» By JENELLE GREWELL – firstname.lastname@example.org
Construction is taking place to dramatically change the landscape of campus. The Housing Phase II construction plan is under way now that the demolition of the Cross, Killebrew and Rawlins residence halls is complete.
The $29 million project of new residence halls for students is scheduled to open at the beginning of the 2013-14 academic year.
“This new project will change campus forever. The positive change to the landscape and overall impression will leave a lasting mark at APSU,” said Joe Mills, director of Housing/Residence Life and Dining Services.
“It is important to tie the buildings together both architecturally and functionally. The quad goes back to the first collegiate model of Oxford and Cambridge. The quad creates a sense of belonging and connectedness to the university. The design will funnel all students from Castle Heights and Phase II together in a common space,” Mills said. “It will just be an open space for student gathering and social interaction.”
One of the changes will include the addition of 404 beds, according to the press release. At the moment, the plan is for upperclassmen to be housed in the new residence halls.
According to a press release from APSU Public Relations, the three residence halls recently demolished were a part of the campus landscape for over three decades.
“Usually, I am not a fan of change,” said Morgan Stephens, freshman psychology major, “but I think that if [they are] changing the landscape of our campus to accommodate more people, then that’s a good thing.”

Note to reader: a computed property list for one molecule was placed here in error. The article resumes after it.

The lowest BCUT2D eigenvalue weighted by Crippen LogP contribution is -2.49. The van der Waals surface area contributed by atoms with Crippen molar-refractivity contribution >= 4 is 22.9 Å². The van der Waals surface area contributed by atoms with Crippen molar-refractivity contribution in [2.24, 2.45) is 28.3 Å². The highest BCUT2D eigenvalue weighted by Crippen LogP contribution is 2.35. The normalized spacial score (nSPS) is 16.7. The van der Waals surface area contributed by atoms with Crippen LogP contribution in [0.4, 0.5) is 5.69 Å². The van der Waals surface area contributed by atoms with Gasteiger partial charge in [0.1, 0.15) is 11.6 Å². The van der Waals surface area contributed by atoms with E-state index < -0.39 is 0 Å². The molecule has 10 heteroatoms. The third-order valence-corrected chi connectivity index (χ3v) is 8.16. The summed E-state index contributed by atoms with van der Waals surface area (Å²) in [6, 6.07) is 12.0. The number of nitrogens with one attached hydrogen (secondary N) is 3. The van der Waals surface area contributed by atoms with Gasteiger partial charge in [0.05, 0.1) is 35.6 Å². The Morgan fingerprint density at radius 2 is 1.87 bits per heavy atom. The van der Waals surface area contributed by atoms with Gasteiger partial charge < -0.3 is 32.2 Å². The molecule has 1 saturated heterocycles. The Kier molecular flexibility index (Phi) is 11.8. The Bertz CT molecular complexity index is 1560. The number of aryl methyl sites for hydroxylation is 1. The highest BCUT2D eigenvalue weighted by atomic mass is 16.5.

Another big change will be to the Drane Street area.
The press release states the changes to Drane Street will be to accommodate pedestrian traffic and “enhance the pedestrian nature of the new campus lawn.”
When asked about the changes to Drane Street to accommodate pedestrians, Stephens said she wouldn’t have a problem with less vehicle traffic on the road.
“Whenever there’s change in a situation certain people will just have to adjust,” Stephans said.
Plans for the new housing development include the first residential mall, study rooms, meeting rooms and a kitchen on each floor.
“We are adding a food venue in the bottom of one of the buildings,” Mills said.
When asked about the appeal of new housing development, Stephens said, “Have you seen the parking lots in the morning? I am all for people housing on campus.” TAS